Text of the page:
Katie Sivertsen - Run Like it’s 1776

Katie Sivertsen races in the Run Like it’s 1776 event on July 4, 2019. The Ketchikan Running Club organizes the annual event every Fourth of July. Sivertsen was named Ketchikan High School’s new cross country coach for the Fall 2020 season. Photo by Erin Riddle

A couple of years ago, Katie Sivertsen was in the middle of a training cycle for a marathon, and asked then-head coach of the Ketchikan High School cross country Leigh Woodward if she could keep pace with the Kayhi squad.

“I asked Leigh if I could join,” Sivertsen said. “... I wasn’t part of their training, specifically. But was just rabbiting around with them.”

That was her introduction to high school cross country in the First City. Fast forward two years later, and Sivertsen is now taking the head coaching reins from Woodward.

A longtime member of Ketchikan’s running community, Sivertsen was named head coach of the Kayhi cross country squad on Monday, after Woodward resigned from the position earlier this year.

“I’m super excited,” Sivertsen said. “I’ve never coached high school before, but I’ve done quite a bit of coaching at the elementary level, and a little bit at the middle school level. So I’m super excited. It’s going to be an adjustment, but I’m really looking forward to it.”

Woodward, who coached the Kayhi squad for a decade — both in the assistant coach role and head coach — has accepted a teaching position at the American International School of Kuwait, along with her husband, Mark.

And Woodward knew just whom to contact after her and Mark made the decision to move official.

“She was somebody I let know right when I resigned,” Leigh Woodward said of Sivertsen. “Because I just thought with her, she’s helped us out before. And she’s in the running community ... and her husband, Leif, is a teacher at Kayhi.”

Sivertsen, who teaches physical education at Point Higgins Elementary School, used to coach the running club at Tongass School of Arts and Sciences. And some of those former fifth and sixth graders would now be juniors and seniors in high school.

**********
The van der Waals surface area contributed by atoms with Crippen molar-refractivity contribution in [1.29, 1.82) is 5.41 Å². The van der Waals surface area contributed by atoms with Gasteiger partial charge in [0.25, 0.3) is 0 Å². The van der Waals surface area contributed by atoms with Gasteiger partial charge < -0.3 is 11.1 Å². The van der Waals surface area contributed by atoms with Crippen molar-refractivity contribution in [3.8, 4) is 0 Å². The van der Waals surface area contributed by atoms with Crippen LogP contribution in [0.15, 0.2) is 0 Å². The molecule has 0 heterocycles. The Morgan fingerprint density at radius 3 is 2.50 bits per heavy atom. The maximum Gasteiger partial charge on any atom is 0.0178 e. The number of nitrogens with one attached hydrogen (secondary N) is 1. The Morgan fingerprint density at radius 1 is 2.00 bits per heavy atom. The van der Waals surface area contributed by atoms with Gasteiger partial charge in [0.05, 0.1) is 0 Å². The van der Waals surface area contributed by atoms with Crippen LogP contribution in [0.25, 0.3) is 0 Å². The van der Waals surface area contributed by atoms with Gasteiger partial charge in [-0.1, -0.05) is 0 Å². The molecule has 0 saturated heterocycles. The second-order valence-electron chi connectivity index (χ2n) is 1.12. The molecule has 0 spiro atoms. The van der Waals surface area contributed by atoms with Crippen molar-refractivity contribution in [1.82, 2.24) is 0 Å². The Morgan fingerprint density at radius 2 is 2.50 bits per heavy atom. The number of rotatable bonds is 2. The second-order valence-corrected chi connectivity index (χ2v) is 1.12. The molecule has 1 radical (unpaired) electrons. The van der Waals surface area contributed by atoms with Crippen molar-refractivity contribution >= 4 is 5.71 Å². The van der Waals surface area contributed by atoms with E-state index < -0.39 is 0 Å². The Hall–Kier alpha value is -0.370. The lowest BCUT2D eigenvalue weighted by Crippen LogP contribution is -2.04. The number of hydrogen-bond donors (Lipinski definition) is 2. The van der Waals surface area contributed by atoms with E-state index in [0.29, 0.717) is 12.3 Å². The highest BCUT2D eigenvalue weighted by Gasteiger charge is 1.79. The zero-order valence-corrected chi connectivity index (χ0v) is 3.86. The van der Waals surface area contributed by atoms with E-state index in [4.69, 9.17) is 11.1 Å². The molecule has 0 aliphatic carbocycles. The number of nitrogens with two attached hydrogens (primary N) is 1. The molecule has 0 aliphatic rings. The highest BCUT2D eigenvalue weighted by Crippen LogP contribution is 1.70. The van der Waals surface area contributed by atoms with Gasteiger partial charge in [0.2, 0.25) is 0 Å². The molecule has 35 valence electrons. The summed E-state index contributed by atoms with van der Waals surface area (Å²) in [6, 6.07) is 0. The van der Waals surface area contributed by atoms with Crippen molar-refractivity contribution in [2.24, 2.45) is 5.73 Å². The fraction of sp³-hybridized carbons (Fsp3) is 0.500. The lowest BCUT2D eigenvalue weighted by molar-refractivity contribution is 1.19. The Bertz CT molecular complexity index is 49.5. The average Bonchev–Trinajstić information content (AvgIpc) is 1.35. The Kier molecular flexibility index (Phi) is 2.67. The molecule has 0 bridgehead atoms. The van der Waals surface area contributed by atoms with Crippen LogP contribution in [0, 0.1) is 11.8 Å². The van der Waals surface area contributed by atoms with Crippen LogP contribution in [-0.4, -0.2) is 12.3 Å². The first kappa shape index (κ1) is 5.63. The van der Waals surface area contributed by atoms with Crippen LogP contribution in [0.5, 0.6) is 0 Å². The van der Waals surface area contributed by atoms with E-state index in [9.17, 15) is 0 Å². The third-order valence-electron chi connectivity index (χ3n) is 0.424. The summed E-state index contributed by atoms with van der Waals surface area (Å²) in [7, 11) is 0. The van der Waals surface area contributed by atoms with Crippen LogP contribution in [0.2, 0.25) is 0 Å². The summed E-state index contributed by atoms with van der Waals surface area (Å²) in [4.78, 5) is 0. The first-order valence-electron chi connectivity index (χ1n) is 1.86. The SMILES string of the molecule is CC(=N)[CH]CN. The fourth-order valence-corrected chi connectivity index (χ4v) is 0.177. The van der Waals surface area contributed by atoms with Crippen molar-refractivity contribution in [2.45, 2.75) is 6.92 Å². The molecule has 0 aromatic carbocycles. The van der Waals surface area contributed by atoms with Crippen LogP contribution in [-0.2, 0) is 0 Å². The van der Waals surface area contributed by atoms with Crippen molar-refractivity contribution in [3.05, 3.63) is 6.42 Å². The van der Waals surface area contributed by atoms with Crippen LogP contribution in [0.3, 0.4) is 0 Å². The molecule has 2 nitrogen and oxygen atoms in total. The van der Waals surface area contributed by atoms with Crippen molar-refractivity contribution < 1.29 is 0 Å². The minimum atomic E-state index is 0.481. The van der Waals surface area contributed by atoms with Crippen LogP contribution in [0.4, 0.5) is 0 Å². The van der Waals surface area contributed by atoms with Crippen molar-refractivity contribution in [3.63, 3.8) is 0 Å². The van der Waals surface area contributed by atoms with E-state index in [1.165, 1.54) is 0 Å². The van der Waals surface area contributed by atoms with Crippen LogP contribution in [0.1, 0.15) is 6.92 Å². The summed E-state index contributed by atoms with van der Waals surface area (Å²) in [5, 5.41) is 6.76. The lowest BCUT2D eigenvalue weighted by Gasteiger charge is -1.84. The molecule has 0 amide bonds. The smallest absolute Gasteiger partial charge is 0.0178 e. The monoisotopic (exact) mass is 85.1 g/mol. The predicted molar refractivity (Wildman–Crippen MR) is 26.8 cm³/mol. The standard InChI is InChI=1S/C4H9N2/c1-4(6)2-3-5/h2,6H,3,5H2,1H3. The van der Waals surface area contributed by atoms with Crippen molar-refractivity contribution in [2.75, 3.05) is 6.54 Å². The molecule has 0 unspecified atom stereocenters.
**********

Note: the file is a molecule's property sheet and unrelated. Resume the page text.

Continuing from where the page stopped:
“I should know some kids on the team,” she said. “It will be a total blast from the past for some of those kids, for sure.”

But regardless of the age group, Sivertsen is ready to hit the ground running.

“I absolutely love working with kids,” she said. “Most of my experience is with the younger age group. But something that I’m really looking forward to is working with kids who are a little bit more serious about the sport.

“... Coaching high school has always been something that I’m interested in doing,” she continued. “And I’m really looking forward to joining the Kayhi program.”

Both teaching and running have become second nature to Sivertsen, which should ease the transition.

“She’s a like-minded person,” Woodward said. “She is somebody who is interested in bettering the community. She’s personally interested in healthy activities, and she’s got a young family. It’s good. ... It’s good to hand it off to somebody like that.”

For the past few weeks, Sivertsen has been organizing the virtual Totem to Totem Half Marathon for the Ketchikan Running and Walking Club, which will be open from May 1 to May 25.

But first she’ll line up a Zoom meeting with Kayhi’s cross country squad.

“That will be a time when I can get some face time with the athletes, and hopefully answer some questions from parents,” Sivertsen said. “And who knows, I may have questions for the runners.

“And then, hopefully iron out some training because I sure hope those kids are out running right now,” she continued. “And if they’re not, I want them to be.”

Barely 24 hours after accepting the position, and her coach’s mentality is already in full swing.

Sivertsen is hoping her squad will join her for the virtual Totem to Totem race next month.

“I’m going to try to bring those two things together, for sure,” she said.